Taking place after Apple and Microsoft’s keynotes in the last couple of weeks, Google’s keynote for Google I/O 2012 revealed Android 4.1 Jelly Bean, the Nexus 7 tablet, Nexus Q media streaming device, and a focus on integrating Google’s services through social sharing.
While the biggest announcement was Jelly Bean, the other upcoming releases show how Google is looking towards integration across all hardware supporting by Google services. We rounded up some rumors about Jelly Bean and while we weren’t entirely right, they’re still a wishlist.
If you’re still running Android 2.3 Gingerbread, it’s time to upgrade. Forget Android 4.0 Ice Cream Sandwich (ICS), 4.1 Jelly Bean is the operating system you want.
Android 4.1 Jelly Bean
Google focused a lot on the user experience (UX) in Jelly Bean. The user interface (UI) hasn’t changed from Ice Cream Sandwich. The improvement is a greater amount of customization and gesture control.
On the homescreen for Jelly Bean devices, widgets and apps will auto-resize to fit available space. Text input has a refined and tuned dictionary with a better predictive keyboard. Offline Voice Typing is the biggest feature. Before, it required a data connection to use dictation, but now it will be included inside the OS.
Improved gesture support flows into almost all parts of Jelly Bean. In ICS, to remove apps or widgets from the homescreen, you had to drag them into a trash can. Now you can just swipe them off the screen. Gestures for the disabled included a touch-and-swipe plus speech function for blind users and platform support for braille through Bluetooth.
The native camera app updates with gesture support too. Swiping in different directions performs new actions, but you can still recover accidentally deleted pictures. Android Beam gained some extra functions like the ability to pair with a NFC-supported device like current Bluetooth devices.
Notifications have upgrades. From the notifications bar, you are able to interact with social apps and even respond to calls straight through the menu. From the notification, you can call missed calls and hang up when you’re done. Social interactions from Google+ were demoed showing the ability to +1 along with foursquare. It won’t be surprising to see Twitter and Facebook integration there when it launches.
Search received a new, redesigned UI with a faster and more natural search through text and voice. It shows cards as the first result with the most specific information to your question and below shows a web search. Jelly Bean’s search feels more organic and gives more relevant results.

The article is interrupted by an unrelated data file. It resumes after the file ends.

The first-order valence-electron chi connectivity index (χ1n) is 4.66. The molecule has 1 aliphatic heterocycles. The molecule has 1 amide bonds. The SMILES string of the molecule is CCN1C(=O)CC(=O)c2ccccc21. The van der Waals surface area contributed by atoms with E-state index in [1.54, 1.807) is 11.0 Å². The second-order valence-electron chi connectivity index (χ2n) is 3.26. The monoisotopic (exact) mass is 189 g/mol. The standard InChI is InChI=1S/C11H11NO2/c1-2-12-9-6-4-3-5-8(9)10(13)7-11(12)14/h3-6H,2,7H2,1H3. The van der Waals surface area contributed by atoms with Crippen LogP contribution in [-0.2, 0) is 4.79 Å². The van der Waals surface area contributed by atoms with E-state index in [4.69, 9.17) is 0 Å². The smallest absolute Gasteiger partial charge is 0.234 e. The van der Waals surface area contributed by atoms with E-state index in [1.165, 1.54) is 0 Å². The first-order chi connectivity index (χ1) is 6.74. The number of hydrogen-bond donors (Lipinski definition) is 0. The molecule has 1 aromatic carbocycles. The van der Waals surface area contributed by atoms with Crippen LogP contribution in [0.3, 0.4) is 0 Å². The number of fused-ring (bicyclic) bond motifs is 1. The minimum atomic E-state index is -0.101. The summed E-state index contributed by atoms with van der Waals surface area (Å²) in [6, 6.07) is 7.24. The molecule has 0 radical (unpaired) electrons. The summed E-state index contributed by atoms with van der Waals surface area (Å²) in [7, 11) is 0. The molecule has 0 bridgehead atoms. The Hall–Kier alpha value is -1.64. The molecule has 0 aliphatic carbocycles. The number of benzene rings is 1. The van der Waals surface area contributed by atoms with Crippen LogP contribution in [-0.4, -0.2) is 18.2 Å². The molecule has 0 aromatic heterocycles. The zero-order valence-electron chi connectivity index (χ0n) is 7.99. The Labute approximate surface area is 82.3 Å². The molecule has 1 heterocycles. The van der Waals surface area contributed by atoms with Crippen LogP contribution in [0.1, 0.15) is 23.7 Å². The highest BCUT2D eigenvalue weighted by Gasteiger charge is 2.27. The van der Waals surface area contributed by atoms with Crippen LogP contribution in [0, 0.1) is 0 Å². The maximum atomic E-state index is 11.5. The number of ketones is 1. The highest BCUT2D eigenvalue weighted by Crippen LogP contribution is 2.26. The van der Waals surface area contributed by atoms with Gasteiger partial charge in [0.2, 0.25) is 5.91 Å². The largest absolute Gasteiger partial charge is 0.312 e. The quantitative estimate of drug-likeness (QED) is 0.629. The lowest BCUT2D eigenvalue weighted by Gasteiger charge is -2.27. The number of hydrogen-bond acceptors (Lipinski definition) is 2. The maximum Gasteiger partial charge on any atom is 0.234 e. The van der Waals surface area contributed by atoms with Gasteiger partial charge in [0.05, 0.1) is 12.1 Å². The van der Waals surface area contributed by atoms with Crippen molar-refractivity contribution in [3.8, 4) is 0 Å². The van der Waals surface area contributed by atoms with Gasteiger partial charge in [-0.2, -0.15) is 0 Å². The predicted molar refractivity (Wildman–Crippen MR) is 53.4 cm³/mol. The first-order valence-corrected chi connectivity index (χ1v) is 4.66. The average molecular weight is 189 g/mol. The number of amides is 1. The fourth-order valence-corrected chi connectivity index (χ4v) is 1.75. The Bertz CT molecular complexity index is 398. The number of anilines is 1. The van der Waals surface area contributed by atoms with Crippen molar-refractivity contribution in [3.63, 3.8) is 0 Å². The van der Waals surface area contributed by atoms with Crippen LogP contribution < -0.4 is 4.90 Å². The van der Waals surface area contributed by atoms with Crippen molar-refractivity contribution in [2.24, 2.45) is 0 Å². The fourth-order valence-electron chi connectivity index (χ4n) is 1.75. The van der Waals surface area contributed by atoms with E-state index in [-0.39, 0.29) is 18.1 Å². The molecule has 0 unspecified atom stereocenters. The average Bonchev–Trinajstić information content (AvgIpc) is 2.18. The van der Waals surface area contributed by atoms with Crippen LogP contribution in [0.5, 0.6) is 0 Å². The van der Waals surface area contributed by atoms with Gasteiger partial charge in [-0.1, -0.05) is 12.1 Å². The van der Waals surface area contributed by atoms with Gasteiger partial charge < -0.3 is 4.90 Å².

Google Now is probably the biggest Android 4.1 Jelly Bean announcement. A location-assistant, Google Now learns your habits through the use of Google services. An example was Google Now learning the commute you take to work and suggesting alternate routes.
It can also tell you information about public transit like when the next train arrives. For places, it can suggest information like what a restaurant is best known for. It can update information for flights, keep track of sports, and should include other updated information.
You can use Google Now by tapping on search or swiping up on the screen.
Android 4.1 Jelly Bean is also including new app encryption so it may be impossible to pass around application files like before. Google is including a device specific key that is going to be included with all application files. A new feature is Smart App updates. This will only download update-specific files for apps rather than download the entire app again. Smart App Updates will be supported on Android 2.3 Gingerbread and higher.
Apps on Jelly Bean
Google took the chance with their announcement of Jelly Bean to display updated apps on their new tablet. The Nexus 7 featured the updated Google Play Store.
Google Maps received an update with the previously mentioned offline maps along with an in door Compass mode supported by gyroscopes in devices. The demo showed was interesting, but it will depend on how many businesses allow interior images to be uploaded to Google for this feature.
Google Currents was updated to support Google Translate. You can now translate entire pages into another language.
Chrome is now the official browser for Android 4.0+.
Just like using the Nexus 7 to show off Jelly Bean’s new apps, Google announced the Nexus Q, their new media streaming hub. Using your Google account, you control the Nexus Q through an Android tablet or smartphone to stream your media content. By using cloud streaming, you can play movies, television shows, and music to different hardware.
The strong social interaction was demoed by being able to stream music from multiple Google accounts at the same time. Making a virtual playlist, friends can add their music from Google Play Music to the Nexus Q. They also demoed playing a movie clip.
The final update was for Google+. A tablet-specific version was demoed revealing a new UI and the announcement of Google+ Events. Events allow you to create a group that can interact with each other joined through event. Google showed how pictures can be tagged specifically and uploaded in real-time. This creates a photo album that is created socially. Google+ also added calendar integration so you can accept invites straight from Google+, connecting the services together.
How does it compare?
Android 4.1 Jelly Bean is an impressive update. It features a lot of UI and UX improvements that needed to be addressed. The greater usability of notifications puts it a step above iOS 6, in my opinion. The customization doesn’t change the core feel, but lets users create an individual home screen. The greater focus on overall integration for Google services shows with Google Now and Google+.
Android 4.1 Jelly Bean is rolling out to the Galaxy Nexus, Motorola Xoom, and Nexus S in mid-July. Hopefully other device manufacturers will be faster in releasing this update to devices that can support it.